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Modern Drug Development

  • Phase 1 trials: drug given to small number of healthy volunteers, to investigate side effects.
  • Phase 2 trials: drug is given to patients affected by the disease. Between 100-500 volunteers given drug.
  • Phase 3 trials: Over 5000 patients normally used. 
  • Phase 2 and 3 trials are double-blind, which means neither the doctor nor the patients know whether drug is real or a placebo
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Withering's Drug Work

  • Withering tested digitalis on patients are a pain killer.
  • His method was scientific in that he: identified the active ingredient, tested on a large number of patients over many years, made careful observations of methods of preparation aand recording results including side effects.
  • His method was unacceptable in that: He experimented on patients without testing for safety and effectiveness in other ways beforehand, and experimenting with dosages that could kill patient.
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Biodiversity

  • Biodiversity is the variety of living organisms in an area.
  • Two types: species and genetic.
  • Species diversity is the number of different species and the abundance of a species in an area. 
  • Genetic diversity is the variation of alleles within a species
  • Endemism is when a species is unique to one area in the world.
  • E.g the giant touroise is endemic to to the Galapogous island.
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Biodiversity

  • Biodiversity is the variety of living organisms in an area.
  • Two types: species and genetic.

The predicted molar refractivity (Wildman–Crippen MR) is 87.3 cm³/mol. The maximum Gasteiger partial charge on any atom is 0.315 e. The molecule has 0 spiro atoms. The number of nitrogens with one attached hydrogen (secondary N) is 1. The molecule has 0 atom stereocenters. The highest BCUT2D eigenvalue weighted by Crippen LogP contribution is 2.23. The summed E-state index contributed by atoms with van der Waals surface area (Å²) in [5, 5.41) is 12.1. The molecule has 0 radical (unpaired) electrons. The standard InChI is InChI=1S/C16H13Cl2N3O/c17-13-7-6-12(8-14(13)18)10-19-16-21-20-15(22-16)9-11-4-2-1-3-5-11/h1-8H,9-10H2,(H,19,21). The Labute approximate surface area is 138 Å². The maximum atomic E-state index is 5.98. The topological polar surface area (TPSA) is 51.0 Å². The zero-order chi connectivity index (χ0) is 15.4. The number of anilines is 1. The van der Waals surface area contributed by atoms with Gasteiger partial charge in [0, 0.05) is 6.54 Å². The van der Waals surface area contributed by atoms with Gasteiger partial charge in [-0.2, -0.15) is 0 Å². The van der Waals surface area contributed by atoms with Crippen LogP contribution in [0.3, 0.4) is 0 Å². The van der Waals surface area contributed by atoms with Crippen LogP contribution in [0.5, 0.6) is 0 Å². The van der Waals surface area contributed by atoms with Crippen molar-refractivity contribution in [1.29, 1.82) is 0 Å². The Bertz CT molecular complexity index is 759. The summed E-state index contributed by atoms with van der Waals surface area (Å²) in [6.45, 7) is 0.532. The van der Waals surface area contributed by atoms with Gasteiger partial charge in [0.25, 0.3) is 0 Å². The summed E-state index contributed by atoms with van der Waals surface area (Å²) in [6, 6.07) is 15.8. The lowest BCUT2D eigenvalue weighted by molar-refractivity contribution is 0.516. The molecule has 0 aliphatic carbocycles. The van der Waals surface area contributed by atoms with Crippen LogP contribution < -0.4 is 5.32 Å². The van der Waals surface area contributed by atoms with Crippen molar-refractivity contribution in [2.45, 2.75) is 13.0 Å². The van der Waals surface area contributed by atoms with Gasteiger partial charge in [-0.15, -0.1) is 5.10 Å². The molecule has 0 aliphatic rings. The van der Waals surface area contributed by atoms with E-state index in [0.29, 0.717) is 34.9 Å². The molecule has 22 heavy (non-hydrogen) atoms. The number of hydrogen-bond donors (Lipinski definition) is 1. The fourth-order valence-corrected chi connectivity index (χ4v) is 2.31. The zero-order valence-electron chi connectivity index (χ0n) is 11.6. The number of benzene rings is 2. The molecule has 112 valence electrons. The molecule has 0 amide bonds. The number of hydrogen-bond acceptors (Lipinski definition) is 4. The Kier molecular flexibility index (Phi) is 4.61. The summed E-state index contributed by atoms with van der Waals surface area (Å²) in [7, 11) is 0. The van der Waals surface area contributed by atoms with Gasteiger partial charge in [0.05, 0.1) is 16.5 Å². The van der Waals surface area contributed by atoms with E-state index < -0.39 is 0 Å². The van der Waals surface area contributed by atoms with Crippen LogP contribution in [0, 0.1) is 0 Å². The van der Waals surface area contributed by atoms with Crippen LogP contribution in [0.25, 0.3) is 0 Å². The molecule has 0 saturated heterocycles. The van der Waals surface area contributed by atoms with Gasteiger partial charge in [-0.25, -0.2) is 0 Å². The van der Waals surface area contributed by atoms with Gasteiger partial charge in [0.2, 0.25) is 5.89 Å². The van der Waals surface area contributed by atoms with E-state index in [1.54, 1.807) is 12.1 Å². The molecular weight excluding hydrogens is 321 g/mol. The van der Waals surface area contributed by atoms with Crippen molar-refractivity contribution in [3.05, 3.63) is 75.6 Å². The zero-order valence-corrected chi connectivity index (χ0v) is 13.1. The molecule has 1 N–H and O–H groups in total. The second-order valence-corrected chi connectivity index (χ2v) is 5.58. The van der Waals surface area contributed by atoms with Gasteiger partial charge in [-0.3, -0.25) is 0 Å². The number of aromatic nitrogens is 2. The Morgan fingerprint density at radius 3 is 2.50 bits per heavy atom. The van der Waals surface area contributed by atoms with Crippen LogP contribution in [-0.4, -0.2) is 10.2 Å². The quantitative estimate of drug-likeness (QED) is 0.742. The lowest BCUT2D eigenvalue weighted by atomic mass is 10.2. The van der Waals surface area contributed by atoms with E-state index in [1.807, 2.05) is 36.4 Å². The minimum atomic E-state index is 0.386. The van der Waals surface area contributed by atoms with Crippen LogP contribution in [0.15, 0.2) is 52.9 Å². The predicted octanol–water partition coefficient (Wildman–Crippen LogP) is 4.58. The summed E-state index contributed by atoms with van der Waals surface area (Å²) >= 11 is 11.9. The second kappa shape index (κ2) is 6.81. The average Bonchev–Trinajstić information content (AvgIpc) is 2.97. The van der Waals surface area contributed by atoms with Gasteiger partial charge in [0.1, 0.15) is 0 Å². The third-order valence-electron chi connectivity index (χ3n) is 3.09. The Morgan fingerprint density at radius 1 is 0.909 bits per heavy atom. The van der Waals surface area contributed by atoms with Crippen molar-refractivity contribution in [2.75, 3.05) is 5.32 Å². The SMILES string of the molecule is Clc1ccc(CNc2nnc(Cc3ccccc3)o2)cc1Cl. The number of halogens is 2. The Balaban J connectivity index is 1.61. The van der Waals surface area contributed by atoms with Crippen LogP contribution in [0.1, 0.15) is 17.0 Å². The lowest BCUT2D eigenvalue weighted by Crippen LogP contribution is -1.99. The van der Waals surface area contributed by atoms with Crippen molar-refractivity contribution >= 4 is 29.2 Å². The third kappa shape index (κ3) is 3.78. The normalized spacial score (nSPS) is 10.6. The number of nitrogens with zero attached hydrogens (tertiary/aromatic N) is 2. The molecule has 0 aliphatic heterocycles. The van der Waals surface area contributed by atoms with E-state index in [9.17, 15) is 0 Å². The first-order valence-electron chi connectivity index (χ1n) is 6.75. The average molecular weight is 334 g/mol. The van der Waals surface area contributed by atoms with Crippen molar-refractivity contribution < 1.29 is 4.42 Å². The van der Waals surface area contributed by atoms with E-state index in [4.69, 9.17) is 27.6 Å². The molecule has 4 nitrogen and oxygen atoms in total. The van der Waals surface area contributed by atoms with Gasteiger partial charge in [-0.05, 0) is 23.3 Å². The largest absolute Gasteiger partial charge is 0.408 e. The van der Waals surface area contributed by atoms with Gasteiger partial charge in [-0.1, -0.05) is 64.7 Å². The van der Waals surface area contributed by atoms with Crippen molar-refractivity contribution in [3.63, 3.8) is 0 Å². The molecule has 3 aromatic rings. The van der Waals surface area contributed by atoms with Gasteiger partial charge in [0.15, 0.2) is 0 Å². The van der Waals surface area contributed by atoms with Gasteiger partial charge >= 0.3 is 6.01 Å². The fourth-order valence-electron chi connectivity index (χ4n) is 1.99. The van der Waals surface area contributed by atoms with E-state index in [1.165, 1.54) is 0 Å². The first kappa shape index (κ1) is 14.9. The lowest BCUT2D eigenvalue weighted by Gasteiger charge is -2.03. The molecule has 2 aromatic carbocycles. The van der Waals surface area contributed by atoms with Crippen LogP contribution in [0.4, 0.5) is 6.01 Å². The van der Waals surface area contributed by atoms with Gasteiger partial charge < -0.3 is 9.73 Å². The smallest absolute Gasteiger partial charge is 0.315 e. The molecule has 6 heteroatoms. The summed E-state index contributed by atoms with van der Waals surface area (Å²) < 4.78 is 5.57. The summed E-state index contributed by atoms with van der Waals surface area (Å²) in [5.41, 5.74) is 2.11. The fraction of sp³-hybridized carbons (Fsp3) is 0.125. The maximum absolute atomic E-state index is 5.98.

• Species diversity is the number of different species and the abundance of a species in an area. 
  • Genetic diversity is the variation of alleles within a species
  • Endemism is when a species is unique to one area in the world.
  • E.g the giant touroise is endemic to to the Galapogous island.
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Biodiversity

  • Endemic species are very susepitble to extinction, because they are used to having no competition for food in their unique habitat.
  • Species richness is the amount of different species in an area (like half of species diversity).
  • Species richness can be measured simply by counting the number of different species in an area.
  • Species diversity can be measured by counting the number of different species and the number of animals in each species. 
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Biodiversity

  • It would be very time consuming and expensive to count all the species and their relative abundancies, so instead we use a sample area.
  • Choose area to sample, to avoid bias the sample to be random
  • Count the number of species and their relative abundancies, using a quadrat, sweep net, pitfall trap or a net.
  • Repeat the process in different areas to improve relaiblity.
  • Use results to estimate species richness/diversity.
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Biodiversity

  • Indivuals in the same species may vary because they have different alleles.
  • Genetic diversity is the variety of alleles in the gene pool of a species.